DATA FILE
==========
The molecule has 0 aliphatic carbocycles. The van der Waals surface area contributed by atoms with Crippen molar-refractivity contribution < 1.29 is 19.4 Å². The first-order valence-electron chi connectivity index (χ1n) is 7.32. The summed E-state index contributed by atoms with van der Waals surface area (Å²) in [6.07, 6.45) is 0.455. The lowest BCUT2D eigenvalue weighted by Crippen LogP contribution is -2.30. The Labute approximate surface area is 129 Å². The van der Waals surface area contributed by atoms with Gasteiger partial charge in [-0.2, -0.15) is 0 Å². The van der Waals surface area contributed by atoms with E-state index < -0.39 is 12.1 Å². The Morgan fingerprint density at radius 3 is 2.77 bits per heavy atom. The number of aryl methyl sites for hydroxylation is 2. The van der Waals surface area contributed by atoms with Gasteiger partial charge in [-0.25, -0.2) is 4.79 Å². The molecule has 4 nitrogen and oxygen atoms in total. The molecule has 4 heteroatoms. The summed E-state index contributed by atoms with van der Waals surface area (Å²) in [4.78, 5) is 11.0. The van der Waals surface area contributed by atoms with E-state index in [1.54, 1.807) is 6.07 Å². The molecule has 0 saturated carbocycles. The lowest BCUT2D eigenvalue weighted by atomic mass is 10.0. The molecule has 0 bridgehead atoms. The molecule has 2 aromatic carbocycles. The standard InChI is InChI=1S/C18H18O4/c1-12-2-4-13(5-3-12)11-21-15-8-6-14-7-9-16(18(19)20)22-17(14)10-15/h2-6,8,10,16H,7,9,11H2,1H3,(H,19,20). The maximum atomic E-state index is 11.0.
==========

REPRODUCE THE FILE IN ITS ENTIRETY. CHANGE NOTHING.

The molecule has 0 aliphatic carbocycles. The van der Waals surface area contributed by atoms with Crippen molar-refractivity contribution < 1.29 is 19.4 Å². The first-order valence-electron chi connectivity index (χ1n) is 7.32. The summed E-state index contributed by atoms with van der Waals surface area (Å²) in [6.07, 6.45) is 0.455. The lowest BCUT2D eigenvalue weighted by Crippen LogP contribution is -2.30. The Labute approximate surface area is 129 Å². The van der Waals surface area contributed by atoms with Gasteiger partial charge in [-0.2, -0.15) is 0 Å². The van der Waals surface area contributed by atoms with E-state index < -0.39 is 12.1 Å². The Morgan fingerprint density at radius 3 is 2.77 bits per heavy atom. The number of aryl methyl sites for hydroxylation is 2. The van der Waals surface area contributed by atoms with Gasteiger partial charge in [-0.25, -0.2) is 4.79 Å². The molecule has 4 nitrogen and oxygen atoms in total. The molecule has 4 heteroatoms. The summed E-state index contributed by atoms with van der Waals surface area (Å²) in [4.78, 5) is 11.0. The van der Waals surface area contributed by atoms with E-state index in [1.54, 1.807) is 6.07 Å². The molecule has 0 saturated carbocycles. The lowest BCUT2D eigenvalue weighted by atomic mass is 10.0. The molecule has 0 bridgehead atoms. The molecule has 2 aromatic carbocycles. The standard InChI is InChI=1S/C18H18O4/c1-12-2-4-13(5-3-12)11-21-15-8-6-14-7-9-16(18(19)20)22-17(14)10-15/h2-6,8,10,16H,7,9,11H2,1H3,(H,19,20). The maximum atomic E-state index is 11.0.